Sam Pulsifer, the hapless hero of this incendiary novel, has come to the end of a very long and unusual journey, and for the second time in his life he has the time to think about all the things that have and have not come to pass. The truth is, a lot of remarkable things have happened in Sam's life. He spent ten years in prison for accidentally burning down poet Emily Dickinson's house-and unwittingly killing two people in the process. He emerged at age twenty-eight and set about creating a new life-almost a new identity-for himself. He went to college, found love, got married, fathered two children, and made a new start-and then watched in almost-silent awe as the vengeful past caught up with him, right at his own front door. As, one by one, the homes of other famous New England writers are torched, Sam knows that this time he is most certainly not the guilty one. To prove his innocence, he sets out to uncover the identity of this literary-minded arsonist. What he discovers, and how he deals with the reality of his discoveries, is both hilariously funny and heartbreakingly sad. For, as Sam learns, the truth has a way of eluding capture, and then, when you finally get close enough to embrace it, it turns and kicks you in the ass.
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by Brock Clarke
by Brock Shinen
by Brock Cole
by Breena Clarke
by Will Clarke
by Russell L. Blaylock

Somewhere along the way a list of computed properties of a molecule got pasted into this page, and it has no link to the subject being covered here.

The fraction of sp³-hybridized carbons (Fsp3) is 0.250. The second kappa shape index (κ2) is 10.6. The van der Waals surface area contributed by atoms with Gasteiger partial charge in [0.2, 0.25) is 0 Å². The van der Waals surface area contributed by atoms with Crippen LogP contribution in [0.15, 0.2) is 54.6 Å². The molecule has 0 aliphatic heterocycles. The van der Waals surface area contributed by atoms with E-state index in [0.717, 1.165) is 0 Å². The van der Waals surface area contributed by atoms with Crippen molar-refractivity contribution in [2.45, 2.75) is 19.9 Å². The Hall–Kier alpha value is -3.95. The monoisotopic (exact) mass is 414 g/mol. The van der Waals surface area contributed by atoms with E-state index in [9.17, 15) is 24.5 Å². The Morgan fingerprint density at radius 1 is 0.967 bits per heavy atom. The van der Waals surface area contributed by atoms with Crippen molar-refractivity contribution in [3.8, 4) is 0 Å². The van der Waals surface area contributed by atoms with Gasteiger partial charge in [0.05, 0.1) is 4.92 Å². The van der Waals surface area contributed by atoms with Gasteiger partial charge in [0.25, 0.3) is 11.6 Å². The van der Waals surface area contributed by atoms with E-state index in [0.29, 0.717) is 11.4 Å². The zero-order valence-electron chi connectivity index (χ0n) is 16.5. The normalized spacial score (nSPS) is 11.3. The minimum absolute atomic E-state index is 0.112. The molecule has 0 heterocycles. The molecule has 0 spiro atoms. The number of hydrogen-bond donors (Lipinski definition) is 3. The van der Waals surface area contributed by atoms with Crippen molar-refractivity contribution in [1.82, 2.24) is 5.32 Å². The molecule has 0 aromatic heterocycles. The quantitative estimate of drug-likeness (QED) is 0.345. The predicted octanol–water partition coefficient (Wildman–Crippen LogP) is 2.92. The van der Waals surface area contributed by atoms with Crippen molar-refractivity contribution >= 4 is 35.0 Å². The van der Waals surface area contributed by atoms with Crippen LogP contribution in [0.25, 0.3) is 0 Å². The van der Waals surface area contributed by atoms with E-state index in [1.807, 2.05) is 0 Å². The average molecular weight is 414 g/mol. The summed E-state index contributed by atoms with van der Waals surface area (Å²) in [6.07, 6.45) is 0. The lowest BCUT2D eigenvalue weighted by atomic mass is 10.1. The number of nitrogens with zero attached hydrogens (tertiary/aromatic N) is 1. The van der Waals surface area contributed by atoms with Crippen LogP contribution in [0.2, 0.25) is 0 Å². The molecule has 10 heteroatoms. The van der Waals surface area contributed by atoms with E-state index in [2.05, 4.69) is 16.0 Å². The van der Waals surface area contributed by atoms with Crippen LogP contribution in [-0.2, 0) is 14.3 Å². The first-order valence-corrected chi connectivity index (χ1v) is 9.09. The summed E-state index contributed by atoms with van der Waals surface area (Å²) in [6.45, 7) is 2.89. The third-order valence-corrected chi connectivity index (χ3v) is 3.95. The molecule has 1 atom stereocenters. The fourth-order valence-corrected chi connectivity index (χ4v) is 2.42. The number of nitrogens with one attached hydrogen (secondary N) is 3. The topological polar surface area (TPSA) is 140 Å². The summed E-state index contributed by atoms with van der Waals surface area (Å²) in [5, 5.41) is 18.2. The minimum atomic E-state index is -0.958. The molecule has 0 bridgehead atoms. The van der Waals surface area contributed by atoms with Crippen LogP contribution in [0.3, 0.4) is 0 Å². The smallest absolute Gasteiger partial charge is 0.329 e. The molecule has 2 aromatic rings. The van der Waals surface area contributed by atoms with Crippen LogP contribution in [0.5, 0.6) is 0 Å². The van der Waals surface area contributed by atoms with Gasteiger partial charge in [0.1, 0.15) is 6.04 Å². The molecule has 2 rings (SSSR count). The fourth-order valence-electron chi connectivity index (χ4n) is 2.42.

by Bernard Garrette, Corey Phelps, Olivier Sibony
by Yves Morieux, Peter Tollman
by Dean Keith Simonton
by Tom Falkenstein
by Alexander McCall Smith
"If the title isn't enough to capture the listener, Daniel Passer's narration will be. Passer assumes the voice of Sam, who served prison time for burning down Emily Dickinson's house with two people inside. Even though Sam's deed was an accident, there's something in his voice, and in Passer's performance of it, that keeps the listener rapt with attention. Sam is socially awkward at best and eerily distant at worst. Listening to him as his post-prison life--replete with wife, children, and home--is consumed by the vengeful return of his past is fascinating for its beautiful observations and appropriately awkward delivery. Passer's neutral yet appealing tone is the ideal voice for Sam and this excellent audiobook. L.B.F. (c) AudioFile 2008, Portland, Maine"
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